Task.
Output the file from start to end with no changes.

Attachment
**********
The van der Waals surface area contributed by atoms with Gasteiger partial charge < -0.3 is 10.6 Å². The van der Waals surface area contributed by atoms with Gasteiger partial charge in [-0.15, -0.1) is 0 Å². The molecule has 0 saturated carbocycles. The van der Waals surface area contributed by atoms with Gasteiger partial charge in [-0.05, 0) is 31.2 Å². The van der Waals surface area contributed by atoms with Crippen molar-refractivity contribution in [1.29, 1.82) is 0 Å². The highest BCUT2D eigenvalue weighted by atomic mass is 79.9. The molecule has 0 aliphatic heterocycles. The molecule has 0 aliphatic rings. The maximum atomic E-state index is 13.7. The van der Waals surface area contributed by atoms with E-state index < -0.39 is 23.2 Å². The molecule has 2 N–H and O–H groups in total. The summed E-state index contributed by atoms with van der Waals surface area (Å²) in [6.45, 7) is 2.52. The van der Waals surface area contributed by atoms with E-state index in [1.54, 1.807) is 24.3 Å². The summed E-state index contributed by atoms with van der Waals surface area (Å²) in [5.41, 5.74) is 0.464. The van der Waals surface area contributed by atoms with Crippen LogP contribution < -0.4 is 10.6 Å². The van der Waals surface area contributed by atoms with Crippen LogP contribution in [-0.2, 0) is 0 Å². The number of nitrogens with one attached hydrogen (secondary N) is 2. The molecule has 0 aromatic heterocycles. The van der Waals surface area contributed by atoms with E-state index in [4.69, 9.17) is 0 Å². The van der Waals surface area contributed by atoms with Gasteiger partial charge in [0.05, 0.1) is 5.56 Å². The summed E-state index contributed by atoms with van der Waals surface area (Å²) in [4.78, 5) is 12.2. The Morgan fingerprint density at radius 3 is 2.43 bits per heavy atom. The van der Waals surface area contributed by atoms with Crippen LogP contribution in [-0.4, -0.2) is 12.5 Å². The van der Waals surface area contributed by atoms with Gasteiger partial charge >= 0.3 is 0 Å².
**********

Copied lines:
The van der Waals surface area contributed by atoms with Gasteiger partial charge < -0.3 is 10.6 Å². The van der Waals surface area contributed by atoms with Gasteiger partial charge in [-0.15, -0.1) is 0 Å². The molecule has 0 saturated carbocycles. The van der Waals surface area contributed by atoms with Gasteiger partial charge in [-0.05, 0) is 31.2 Å². The van der Waals surface area contributed by atoms with Crippen molar-refractivity contribution in [1.29, 1.82) is 0 Å². The highest BCUT2D eigenvalue weighted by atomic mass is 79.9. The molecule has 0 aliphatic heterocycles. The molecule has 0 aliphatic rings. The maximum atomic E-state index is 13.7. The van der Waals surface area contributed by atoms with E-state index < -0.39 is 23.2 Å². The molecule has 2 N–H and O–H groups in total. The summed E-state index contributed by atoms with van der Waals surface area (Å²) in [6.45, 7) is 2.52. The van der Waals surface area contributed by atoms with E-state index in [1.54, 1.807) is 24.3 Å². The summed E-state index contributed by atoms with van der Waals surface area (Å²) in [5.41, 5.74) is 0.464. The van der Waals surface area contributed by atoms with Crippen LogP contribution < -0.4 is 10.6 Å². The van der Waals surface area contributed by atoms with Crippen LogP contribution in [-0.2, 0) is 0 Å². The number of nitrogens with one attached hydrogen (secondary N) is 2. The molecule has 0 aromatic heterocycles. The van der Waals surface area contributed by atoms with E-state index in [4.69, 9.17) is 0 Å². The van der Waals surface area contributed by atoms with Gasteiger partial charge in [0.05, 0.1) is 5.56 Å². The summed E-state index contributed by atoms with van der Waals surface area (Å²) in [4.78, 5) is 12.2. The Morgan fingerprint density at radius 3 is 2.43 bits per heavy atom. The van der Waals surface area contributed by atoms with Crippen LogP contribution in [-0.4, -0.2) is 12.5 Å². The van der Waals surface area contributed by atoms with Gasteiger partial charge >= 0.3 is 0 Å².